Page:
Widowers’ Houses*** (Orange Tree Theatre, Richmond)

Posted: January 14, 2015 in Theatre

widowershouses_alexwaldmann_rebeccacollingwood_imagerichardhubertsmith_George Bernard Shaw seems to have been out of fashion for many years, but a major new production at the National is coming up and, to get us in the mood, this is a rare opportunity to see the Irish writer’s debut play, first produced in 1892. The play is a thinly disguised lecture against the evil doings of Victorian slum landlords, that disguise being a brittle story about the on/off engagement between the daughter of a self-made man (now a widower) and a young doctor of aristocratic descent. Shaw’s messages relating to greed and a capitalist system in which even those with good intentions become entangled are still relevant today, but the big difference is that we have now heard them many times and the lack of subtlety with which they are put across here makes them hard to digest. That said, slices of early Shavian wit sweeten the pill and Paul Miller’s handsome in-the-round production is never dull. When all else fails, we can always titter, at the ridiculous character names like Trench (the doctor) and Sartorius (the father). In those roles, Alex Waldmann and Patrick Drury are extremely effective, as is Rebecca Collingwood as the hotheaded daughter, Blanche. However, the production is really given fresh energy by two gloriously over-the-top performances: Stefan Adegbola is inspired casting as Cokane, obsequious, yet pompous and preening, handing out inappropriate advice and assistance to anyone who seeks it; and Simon Gregor makes the scheming lowlife Lickcheese look like a 19th Century prototype for Groucho Marx as he struts around puffing at his cigar. Shaw’s play certainly creaks, but this excellent production is still good for an entertaining couple of hours.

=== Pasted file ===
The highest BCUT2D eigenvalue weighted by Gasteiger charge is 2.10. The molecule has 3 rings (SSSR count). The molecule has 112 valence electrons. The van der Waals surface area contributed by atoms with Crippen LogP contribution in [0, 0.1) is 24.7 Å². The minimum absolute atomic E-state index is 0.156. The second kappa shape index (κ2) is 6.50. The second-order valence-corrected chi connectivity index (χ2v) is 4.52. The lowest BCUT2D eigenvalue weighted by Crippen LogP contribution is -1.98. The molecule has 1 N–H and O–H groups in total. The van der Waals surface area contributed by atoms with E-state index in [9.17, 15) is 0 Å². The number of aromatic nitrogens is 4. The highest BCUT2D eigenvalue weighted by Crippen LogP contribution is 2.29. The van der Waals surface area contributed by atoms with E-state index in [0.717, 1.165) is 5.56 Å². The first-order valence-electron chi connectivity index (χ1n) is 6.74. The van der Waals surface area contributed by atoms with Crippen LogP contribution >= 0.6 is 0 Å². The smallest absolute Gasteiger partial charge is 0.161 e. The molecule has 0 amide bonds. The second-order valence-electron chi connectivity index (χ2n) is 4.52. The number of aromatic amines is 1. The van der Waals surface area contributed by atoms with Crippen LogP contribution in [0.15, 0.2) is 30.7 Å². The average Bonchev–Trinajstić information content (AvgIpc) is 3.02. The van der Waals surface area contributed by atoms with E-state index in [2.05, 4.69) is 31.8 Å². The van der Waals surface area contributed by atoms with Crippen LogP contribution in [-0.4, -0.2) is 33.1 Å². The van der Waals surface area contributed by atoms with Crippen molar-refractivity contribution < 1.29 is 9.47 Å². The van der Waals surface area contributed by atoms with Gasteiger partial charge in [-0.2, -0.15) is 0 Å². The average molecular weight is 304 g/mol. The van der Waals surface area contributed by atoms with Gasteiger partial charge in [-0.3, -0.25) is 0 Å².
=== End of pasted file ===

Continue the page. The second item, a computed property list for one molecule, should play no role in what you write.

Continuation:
Performance date: 13 January 2015

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